Lately, it's as though I am simultaneously blessed and cursed with books: blessed because so many of them are wonderful books I want to read and are sent by friends who are thinking of me, but cursed because I don't have enough time to read them all.
While I was in New York recently, I saw a friend who works at Palgrave MacMillan and she gave me a memoir by an Italian young woman who survived Auschwitz along with the new book by Wesley Clark. Some other friends gave me the collection of poems, Field Russia, by Gennedy Agyi, the Chuvashian poet. Just saying Chuvashian is a novel experience rolling off the tongue. I haven't had a chance to do more than take a brief look at one or two pages, but it looks promisingly like Paul Celan in it's interior approach to language. My most prized freebie while in NY is the upcoming novel by Roberto Bolano, Nazi Literature in the Americas, supposedly true biographical entries about writers in the Americas who had some sort of contact with or admiration for Hitler and/or the Nazis. They are so funny and absurd. If you are not familiar with Roberto Bolano, who was one of the most important writers of South America in the new generation, check out the New Yorker which has one of his short stories online:
It should be enough to have received 7 books while in New York. However, in the two weeks since, it's been like Christmas. As soon as I returned from my vacation, I found on my work desk: Fernando Pessoa, The Collected Poems of Alberto Caeiro (translated by Chris Daniels). Reading the very first lines of this volume:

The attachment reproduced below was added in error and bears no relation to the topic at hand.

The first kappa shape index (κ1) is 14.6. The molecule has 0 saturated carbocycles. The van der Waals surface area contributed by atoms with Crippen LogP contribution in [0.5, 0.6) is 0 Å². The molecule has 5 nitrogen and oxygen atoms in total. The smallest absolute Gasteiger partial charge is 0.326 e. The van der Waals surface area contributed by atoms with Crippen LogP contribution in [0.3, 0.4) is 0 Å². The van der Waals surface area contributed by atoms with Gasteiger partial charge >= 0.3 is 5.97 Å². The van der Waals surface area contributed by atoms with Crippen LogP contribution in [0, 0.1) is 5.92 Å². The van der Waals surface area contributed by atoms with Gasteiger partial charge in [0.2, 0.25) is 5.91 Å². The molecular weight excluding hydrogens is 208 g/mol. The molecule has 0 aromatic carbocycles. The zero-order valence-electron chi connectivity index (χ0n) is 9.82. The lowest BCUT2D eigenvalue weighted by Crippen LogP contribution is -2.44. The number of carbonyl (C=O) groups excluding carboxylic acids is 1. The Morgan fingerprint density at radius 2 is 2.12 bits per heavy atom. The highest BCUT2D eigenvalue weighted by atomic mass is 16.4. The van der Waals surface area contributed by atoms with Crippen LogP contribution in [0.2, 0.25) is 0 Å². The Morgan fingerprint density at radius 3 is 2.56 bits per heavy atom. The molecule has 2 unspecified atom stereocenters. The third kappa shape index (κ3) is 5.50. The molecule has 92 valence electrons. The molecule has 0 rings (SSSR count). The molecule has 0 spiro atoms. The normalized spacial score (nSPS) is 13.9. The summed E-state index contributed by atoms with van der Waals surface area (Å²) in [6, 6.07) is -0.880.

I've never kept flocks,
But it's like I've kept them.
My soul is like a shepherd,
It knows the wind and the sun
And it walks hand in hand with the Seasons,
Following and seeing.
All the peace of Nature without people
Comes and sits at my side.
But I get sad
As the sunset is in our imagination
When it gets cold down in the plain
And you feel night coming in
Like a butterfly through the window.
Reading those lines, I wondered why the Whitman influence has had a more interesting impact on Portuguese and Spanish speaking poets than English speaking poets. Over the past few years, I've grown increasingly disenchanted by the first person persona of the everyday that has taken over the American poetry scene. But that's a larger topic to be explored some other post.
One book of poems I haven't done more than crack open is Giscomb's Road which a friend from Chicago sent me. The reason is because it looks complex, something to think on for hours. I would like to get to it as it's accompanied by a note from my friend talking about Giscombe as being a different kind of poet than many poets currently dominating the scene.
Among the most unusual books I've received in my lifetime is a charming and eclectic paperback entitled: How to Build an Igloo. At first I thought it was a joke along the lines of a Chronicle gift item. Instead, it's a genuine Do It Yourself igloo instructions written by an engineer. Accompanied by line illustrations, the instructions include such invaluable tidbits as how to dress for igloo-building, creating light in your igloo by using a polished block of ice, joining two igloos together for a roomier igloo, and other structures that are not necessarily igloos but also built out of snow/ice.
There are so many new books I've received that I am going to have to do a post number 2 on the same topic later.